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My bloggable new neighbours

Remember my next-door-neighbour, Brian? The one who got rid of my wasp nests and mowed my lawn and was just generally competent and helpful and quiet?

He moved.

The landlords then spent the month of February fixing the place up. They painted walls and replaced appliances and carpeting, and things like that. The For Rent sign went up for only a day.

Last night, in the middle of the night, the new tenants moved in. At 3:30 in the morning, GC was up and grumbling about the noise. (It’s a town house – most of the rooms in my house share a wall with most of the rooms in their house.)

At 4:00 in the morning, since he couldn’t sleep anyways, GC went over and introduced himself and asked them to move their moving van so he could get his car out. He then went back to his place to get a few hours of work in before we met some friends for breakfast.

Later he told me about them.

“Their names are Jason and Melissa,” he said.

“Those sound like young names.” I said, “How old are they?”

“Fifteen,” he replied.

I raised an eyebrow.

“Okay, eighteen,” he said.

“Why would kids that age be renting a house,” I mused, “instead of an apartment?”

After breakfast we came back here and ran into Jason out back, still unloading the moving van. His cousin was helping him.

“Are you both moving in?” I asked.

“No,” said Jason. “Just me and Melissa.”

“Oh,” I said.

“And our five kids,” he added.

“Ha, ha, ha, ha, ha,” we chuckled.

“I’m serious,” said Jason, looking serious.

“Five kids?” I asked cautiously. “How old are they?”

“Six, five, three, almost two, and three months,” he said.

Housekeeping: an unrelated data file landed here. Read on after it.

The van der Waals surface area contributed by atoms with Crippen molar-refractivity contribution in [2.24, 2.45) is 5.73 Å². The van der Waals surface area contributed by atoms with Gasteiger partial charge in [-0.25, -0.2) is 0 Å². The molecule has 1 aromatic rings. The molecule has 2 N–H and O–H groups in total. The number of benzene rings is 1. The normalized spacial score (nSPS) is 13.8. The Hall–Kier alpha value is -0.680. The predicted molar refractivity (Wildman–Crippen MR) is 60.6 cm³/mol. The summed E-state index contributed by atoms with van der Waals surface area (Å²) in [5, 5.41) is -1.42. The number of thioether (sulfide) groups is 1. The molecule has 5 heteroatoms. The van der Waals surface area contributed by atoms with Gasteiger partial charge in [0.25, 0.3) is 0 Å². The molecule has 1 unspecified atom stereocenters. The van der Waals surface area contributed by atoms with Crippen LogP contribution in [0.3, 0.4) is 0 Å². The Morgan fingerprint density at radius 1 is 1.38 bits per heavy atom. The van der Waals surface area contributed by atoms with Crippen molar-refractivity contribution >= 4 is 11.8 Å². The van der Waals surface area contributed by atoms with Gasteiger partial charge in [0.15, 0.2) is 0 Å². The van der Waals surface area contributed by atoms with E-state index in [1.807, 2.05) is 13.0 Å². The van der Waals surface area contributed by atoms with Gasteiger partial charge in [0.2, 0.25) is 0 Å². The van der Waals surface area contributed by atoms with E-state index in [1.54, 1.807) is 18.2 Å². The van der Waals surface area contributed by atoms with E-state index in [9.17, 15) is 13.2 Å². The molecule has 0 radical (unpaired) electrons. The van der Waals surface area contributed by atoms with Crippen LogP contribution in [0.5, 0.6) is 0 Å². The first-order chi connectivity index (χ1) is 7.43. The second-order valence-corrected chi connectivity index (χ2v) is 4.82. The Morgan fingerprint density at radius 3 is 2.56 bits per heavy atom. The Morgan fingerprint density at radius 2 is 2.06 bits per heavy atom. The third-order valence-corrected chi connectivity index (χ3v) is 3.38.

Did I mention I share a wall with these people?

My first thought, naturally, was that they were going to drive me crazy with their incessant crying and fighting and blaring TVs and video games and running up and down the stairs and body-slamming the wall.

But seconds later I had my second thought. And it was this: If it’s really, really awful, it’ll probably provide me with some good blogging material.

See what blogging does to you? You develop this weird twisted enthusiasm for whatever life throws your way. If it’s good, you’re happy because something good is happening, and if it’s bad, you’re happy that something bloggable is happening.

17 comments to My bloggable new neighbours

  • You do realise that you’re demonstrating red flag number 7 for blogg addiction, don’t you? Keep up the good work and for goodness sake, stay put!

  • I’ve never had a period in my life where I’ve written as much or as often as I have since starting Salted two years ago. As a result I find myself writing all the time now… like when I’m standing in line for anything I’m writing a post about standing in line. And now, when I’m walking with someone, part of me is listening to them and part of me is writing a post about what they’re saying.

    The thing is I almost never (re: never) write posts about standing in line or what people tell me as we’re walking.

  • nik

    “This is going to make a GREAT story!”

    When you start thinking that, in the middle of events as they’re going down, you’ve reached a bizarre state of mind I’ve been carrying around for years.

    Things started to get really bad when I found myself thinking, “I have a choice between action A and action B. Action B will certainly read better when I write this story down.”